Virus Transmission Risk in Urban Rail Systems: A Microscopic Simulation-based Analysis of Spatio-temporal Characteristics

Transmission risk of air-borne diseases in public transportation systems is a concern. The paper proposes a modified Wells-Riley model for risk analysis in public transportation systems to capture the passenger flow characteristics, including spatial and temporal patterns in terms of number of boarding, alighting passengers, and number of infectors. The model is utilized to assess overall risk as a function of OD flows, actual operations, and factors such as mask wearing, and ventilation. The model is integrated with a microscopic simulation model of subway operations (SimMETRO). Using actual data from a subway system, a case study explores the impact of different factors on transmission risk, including mask-wearing, ventilation rates, infectiousness levels of disease and carrier rates. In general, mask-wearing and ventilation are effective under various demand levels, infectiousness levels, and carrier rates. Mask-wearing is more effective in mitigating risks. Impacts from operations and service frequency are also evaluated, emphasizing the importance of maintaining reliable, frequent operations in lowering transmission risks. Risk spatial patterns are also explored, highlighting locations of higher risk.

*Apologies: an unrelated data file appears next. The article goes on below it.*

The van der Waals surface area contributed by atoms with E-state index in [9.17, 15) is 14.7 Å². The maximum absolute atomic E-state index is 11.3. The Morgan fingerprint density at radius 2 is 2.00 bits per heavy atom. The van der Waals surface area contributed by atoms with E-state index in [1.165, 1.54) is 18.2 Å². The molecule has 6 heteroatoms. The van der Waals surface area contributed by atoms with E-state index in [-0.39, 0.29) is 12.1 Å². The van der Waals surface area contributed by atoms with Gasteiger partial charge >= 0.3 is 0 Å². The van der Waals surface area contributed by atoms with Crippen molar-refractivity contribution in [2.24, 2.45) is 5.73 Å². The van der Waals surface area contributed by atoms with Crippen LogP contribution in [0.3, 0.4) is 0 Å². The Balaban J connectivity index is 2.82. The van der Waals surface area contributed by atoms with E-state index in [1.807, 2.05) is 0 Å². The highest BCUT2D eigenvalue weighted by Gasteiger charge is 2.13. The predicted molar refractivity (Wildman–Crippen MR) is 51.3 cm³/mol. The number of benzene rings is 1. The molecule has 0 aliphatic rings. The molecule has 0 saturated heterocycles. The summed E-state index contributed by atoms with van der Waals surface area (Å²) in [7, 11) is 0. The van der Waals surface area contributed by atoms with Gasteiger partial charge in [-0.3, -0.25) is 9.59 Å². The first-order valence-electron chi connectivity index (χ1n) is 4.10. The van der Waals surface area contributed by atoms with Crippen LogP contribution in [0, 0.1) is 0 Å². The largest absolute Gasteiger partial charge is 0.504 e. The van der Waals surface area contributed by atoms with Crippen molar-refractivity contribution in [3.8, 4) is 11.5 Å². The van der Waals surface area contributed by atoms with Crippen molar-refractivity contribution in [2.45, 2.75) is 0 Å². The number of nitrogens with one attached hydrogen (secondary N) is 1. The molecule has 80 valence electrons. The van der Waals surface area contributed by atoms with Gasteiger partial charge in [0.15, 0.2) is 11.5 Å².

Language

  • English

Media Info

  • Media Type: Web
  • Features: Figures; References; Tables;
  • Pagination: 22p

Subject/Index Terms

Filing Info

  • Accession Number: 01764046
  • Record Type: Publication
  • Report/Paper Numbers: TRBAM-21-03896
  • Files: TRIS, TRB, ATRI
  • Created Date: Dec 23 2020 11:18AM